The switched-capacitor pre-amplifier of the phase detector 120 serves two functions: (1) it provides about 12 dB of gain to overcome the DC offset of the comparator; and (2) switched-capacitor operation cancels the DC offset present at the output of the replica biquad, plus a portion of the input-referred offset of the comparator itself. To understand this DC-offset cancellation scheme more clearly, consider the operation of the phase detector when the replica biquad output contains a DC offset. First, note that the input and output of the replica biquad can be expressed:

V in ( replica ) = cos ( 2 π f t ) V out ( replica ) = cos ( 2 π f t - π 2 - ϕ ) + V DC = sin ( 2 π f t - ϕ ) + V DC ( EQ 5 )
where the signal sizes at input and output are normalized to unit amplitude, f is the reference frequency (8 MHz), φ is the phase deviation from an ideal 90° (π/2) and VDC is the DC offset. During the sample phase φ1, the pre-amplifier inputs and outputs are shorted together and the voltage on the offset storage capacitors Cos track the output of the replica biquad. If the falling edge of φ1 is assigned to time t=0, then the voltage stored on the capacitors at t=0 (when the sampling switches are opened) is:
V(C os)=sin(−φ)+V DC  (EQ 6)
Subsequently, the input to the pre-amplifier will equal the replica output minus V(COS), or

V in ( preamp ) = sin ( 2 π f t - ϕ ) + V DC - ( sin ( - ϕ ) + V DC ) = sin ( 2 π f t - ϕ ) + sin ( ϕ ) ( EQ 7 )
from which it can be seen that the DC offset is effectively cancelled. Finally, at the rising edge of the compare phase φ2, the signal has advanced 180 degrees, so the pre-amplifier input at the instant of strobing the comparator is:

V in ( preamp ) = sin ( π - ϕ ) + sin ( ϕ ) = 2 sin ( ϕ ) ( EQ 8 )
Note that this technique not only cancels the DC offset, but yields an additional gain of 2 in front of the preamp, which offers further immunity to comparator offsets. Circuit simulations indicate that without this DC offset cancellation approach, the accumulated DC offsets in the circuit are enough to cause at least 1 LSB of uncertainty in the capacitor setting. The DC offset cancellation approach described above solves this problem. In summary, as illustrated in the circuit and timing diagrams, the entire process makes the comparator sensitive to the phase difference from 90°, without being sensitive to the DC offset.

The state machine 130 is clocked at 32 MHz, and generates the 8 MHz replica biquad filter input square wave, as well as the clock phases φ1 (the sample phase) and φ2 (the compare phase). Note that all of the transitions of the 8 MHz clock and of both the sample and compare phases occur on rising edges of the 32 MHz clock (the first eight of these rising edges are drawn as dotted lines in the figure); this alignment facilitates design of the logic in the state machine, since positive-edge-triggered synchronous logic can generate these three clocks with very good phase accuracy.

FIG. 8 is a state diagram of a capacitor selection state machine 130 according to an embodiment of the present invention. Each state illustrated includes pseudo code, which is an example programming structure for implementing each of the illustrated states. As an example programming structure, the pseudo code for each state is not intended to be a compilable or executable portion of code, but as an example programming structure that provides a non-limiting implementation of a process or method consistent with the present invention.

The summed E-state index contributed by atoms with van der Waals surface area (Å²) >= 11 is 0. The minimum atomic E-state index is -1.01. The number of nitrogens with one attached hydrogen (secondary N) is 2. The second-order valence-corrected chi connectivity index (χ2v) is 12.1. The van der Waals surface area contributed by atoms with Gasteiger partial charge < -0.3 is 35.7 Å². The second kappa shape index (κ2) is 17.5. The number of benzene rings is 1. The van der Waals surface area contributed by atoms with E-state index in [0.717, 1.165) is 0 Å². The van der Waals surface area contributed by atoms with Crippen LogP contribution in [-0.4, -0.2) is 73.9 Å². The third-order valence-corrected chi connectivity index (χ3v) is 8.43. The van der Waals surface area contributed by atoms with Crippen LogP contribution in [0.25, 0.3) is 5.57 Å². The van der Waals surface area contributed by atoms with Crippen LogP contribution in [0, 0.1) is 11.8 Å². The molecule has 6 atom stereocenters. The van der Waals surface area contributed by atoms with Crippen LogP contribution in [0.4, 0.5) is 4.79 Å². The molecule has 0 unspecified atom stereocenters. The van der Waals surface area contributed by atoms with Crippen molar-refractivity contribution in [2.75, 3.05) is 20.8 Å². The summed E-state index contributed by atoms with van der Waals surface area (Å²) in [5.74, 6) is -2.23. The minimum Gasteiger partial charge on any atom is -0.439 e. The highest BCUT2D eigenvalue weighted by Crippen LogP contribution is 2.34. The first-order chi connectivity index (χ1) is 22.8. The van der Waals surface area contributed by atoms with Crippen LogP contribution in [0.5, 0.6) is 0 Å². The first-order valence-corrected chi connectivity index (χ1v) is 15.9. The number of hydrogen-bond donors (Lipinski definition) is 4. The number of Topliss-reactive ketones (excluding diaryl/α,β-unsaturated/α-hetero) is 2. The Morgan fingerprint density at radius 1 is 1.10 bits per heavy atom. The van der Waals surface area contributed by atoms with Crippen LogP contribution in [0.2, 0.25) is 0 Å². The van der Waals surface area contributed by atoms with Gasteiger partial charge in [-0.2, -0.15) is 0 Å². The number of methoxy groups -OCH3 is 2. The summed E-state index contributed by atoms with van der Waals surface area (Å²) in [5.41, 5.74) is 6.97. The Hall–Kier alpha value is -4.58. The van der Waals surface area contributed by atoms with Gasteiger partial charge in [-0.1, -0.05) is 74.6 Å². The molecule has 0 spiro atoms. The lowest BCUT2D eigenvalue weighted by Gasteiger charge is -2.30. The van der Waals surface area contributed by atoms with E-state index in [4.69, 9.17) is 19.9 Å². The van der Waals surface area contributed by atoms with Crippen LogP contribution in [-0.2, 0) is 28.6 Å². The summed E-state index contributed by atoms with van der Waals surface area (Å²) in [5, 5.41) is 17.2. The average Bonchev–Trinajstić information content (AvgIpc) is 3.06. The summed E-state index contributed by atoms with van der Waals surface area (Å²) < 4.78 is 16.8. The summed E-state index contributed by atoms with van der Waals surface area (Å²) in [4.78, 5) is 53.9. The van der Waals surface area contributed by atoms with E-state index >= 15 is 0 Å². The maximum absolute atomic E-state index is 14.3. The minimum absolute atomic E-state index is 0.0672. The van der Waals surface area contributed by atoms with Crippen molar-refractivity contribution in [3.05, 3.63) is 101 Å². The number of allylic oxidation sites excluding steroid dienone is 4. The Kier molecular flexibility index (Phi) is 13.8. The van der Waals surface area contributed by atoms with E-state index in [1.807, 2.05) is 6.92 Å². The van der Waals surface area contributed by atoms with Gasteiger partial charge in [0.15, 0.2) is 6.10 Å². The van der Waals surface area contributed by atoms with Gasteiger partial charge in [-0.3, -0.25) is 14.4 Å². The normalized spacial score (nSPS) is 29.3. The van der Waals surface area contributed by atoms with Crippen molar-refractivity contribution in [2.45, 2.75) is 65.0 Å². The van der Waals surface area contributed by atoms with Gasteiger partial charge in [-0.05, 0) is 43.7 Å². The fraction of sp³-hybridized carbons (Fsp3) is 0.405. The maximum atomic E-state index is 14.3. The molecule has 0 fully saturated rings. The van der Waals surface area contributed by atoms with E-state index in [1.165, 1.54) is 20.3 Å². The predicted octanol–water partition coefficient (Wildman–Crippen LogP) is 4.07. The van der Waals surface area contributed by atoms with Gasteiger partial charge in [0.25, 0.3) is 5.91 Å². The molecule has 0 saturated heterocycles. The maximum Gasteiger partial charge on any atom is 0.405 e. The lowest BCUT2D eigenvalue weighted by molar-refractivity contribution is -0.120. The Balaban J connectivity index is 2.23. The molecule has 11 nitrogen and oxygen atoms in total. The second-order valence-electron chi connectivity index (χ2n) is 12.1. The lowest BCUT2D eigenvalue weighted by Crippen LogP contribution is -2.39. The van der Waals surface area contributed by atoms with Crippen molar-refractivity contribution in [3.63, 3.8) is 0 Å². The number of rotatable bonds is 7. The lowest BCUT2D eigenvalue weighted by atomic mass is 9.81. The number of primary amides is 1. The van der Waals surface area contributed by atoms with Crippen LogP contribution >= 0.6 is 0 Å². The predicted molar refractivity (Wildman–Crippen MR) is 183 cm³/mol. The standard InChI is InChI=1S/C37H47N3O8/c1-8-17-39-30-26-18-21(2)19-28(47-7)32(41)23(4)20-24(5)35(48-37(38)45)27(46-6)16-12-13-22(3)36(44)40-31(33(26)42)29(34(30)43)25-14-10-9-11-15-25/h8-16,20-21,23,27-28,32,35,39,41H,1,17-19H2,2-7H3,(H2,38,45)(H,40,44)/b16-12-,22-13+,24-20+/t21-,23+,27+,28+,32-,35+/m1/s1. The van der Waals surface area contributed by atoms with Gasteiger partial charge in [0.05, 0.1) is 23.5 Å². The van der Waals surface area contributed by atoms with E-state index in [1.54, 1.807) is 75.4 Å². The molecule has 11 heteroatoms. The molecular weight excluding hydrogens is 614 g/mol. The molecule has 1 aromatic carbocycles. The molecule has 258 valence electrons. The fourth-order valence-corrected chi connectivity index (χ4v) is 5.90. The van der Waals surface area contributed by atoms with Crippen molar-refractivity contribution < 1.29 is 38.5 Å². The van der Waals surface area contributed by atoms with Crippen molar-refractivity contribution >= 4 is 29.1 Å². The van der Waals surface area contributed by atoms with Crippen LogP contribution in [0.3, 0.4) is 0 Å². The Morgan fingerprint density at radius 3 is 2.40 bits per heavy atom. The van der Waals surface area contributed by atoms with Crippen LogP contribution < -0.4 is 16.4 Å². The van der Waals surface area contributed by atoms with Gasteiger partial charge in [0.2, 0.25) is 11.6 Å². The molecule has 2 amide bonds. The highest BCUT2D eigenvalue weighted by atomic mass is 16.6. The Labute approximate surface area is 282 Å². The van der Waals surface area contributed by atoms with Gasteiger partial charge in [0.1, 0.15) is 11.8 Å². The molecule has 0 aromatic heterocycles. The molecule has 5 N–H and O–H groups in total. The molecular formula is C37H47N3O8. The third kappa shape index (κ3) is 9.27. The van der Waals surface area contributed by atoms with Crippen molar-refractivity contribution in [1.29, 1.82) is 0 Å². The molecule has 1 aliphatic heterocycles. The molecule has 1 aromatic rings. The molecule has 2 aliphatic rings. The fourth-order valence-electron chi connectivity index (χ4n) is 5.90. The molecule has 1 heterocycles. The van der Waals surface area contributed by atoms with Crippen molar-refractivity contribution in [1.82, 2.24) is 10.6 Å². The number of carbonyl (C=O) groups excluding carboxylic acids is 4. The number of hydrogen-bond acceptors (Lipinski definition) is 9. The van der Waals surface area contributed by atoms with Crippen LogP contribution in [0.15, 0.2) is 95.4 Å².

Preferably, the present invention is implemented in a packet based system such as an 802.11a/b/g system. If a system is packet-based, it receives packets periodically, which tend to be on the order of 1 ms long. The receiver is turned on and off with each received packet, and therefore the receiver is turned on with a certain frequency. The present invention tunes the capacitors each time the receiver is turned “on.” Once the filter calibration procedure converges, it holds the correct capacitor settings to tune the filter to the selected cut-off frequency. The held settings are correct, accounting for thermal drift or other variances, for at least one millisecond.

When the receiver is restarted, the filter determines the right settings by determining when there is a transition from a series of “up” requests to a “down” request, or vice versa. That is, if there are a series of up adjustments, and then a down, the filter must be on the transition point between up and down, and it picks the higher state. This type of selection makes the calibration more repeatable. The starting point for the next calibration cycle is just above the same position of the last calibration.

Thus, the calibration can be performed once every millisecond. The actual timing of the calibrations, however, may be highly dependent on what kind of traffic the network is experiencing. In a typical case, a packet is about 1 ms long and the frequency that the packets are being received is unimportant, since the filter does this calibration at the beginning of each received packet (e.g., each request to receive), and the filter maintains that calibration for the duration of the receive packet.

The behavior of the state machine can be summarized as follows. The state machine begins operation immediately after the receiver is turned on. At this point, the state machine waits a programmable duration period wait I 810 in order for the power-on transients to settle. Next, the state machine enters a loop 820/830 in which it performs the offset-sampling and phase comparison operation described with respect to the timing diagram of FIG. 7B. At each comparator decision, the state machine adjusts the capacitor settings, either incrementing the capacitance if the phase is less than 90°, or decrementing it if the phase is greater than 90°. The state machine produces a programmable number of comparator strobes (maxstrobes). At this point, it is assumed that the point of 90° phase shift has been found, and the comparator is oscillating between its two possible states. The state machine then picks the higher of the two capacitor settings which straddle the transition between up and down, then shuts down the replica filter circuit 840, and holds the final capacitor setting for the duration of the receive packet 850. The time duration occupied by the capacitor selection is programmable through the parameter maxstrobes. With a careful selection of parameters, the algorithm occupies a maximum of 2 μsec, and typically takes less than 0.5 μsec. In either case, the calibration procedure converges to a final capacitance setting before data is expected to be received. Furthermore, since a typical receive packet is on the order of 1 ms long, the average power dissipation of the replica tuning circuit is effectively zero.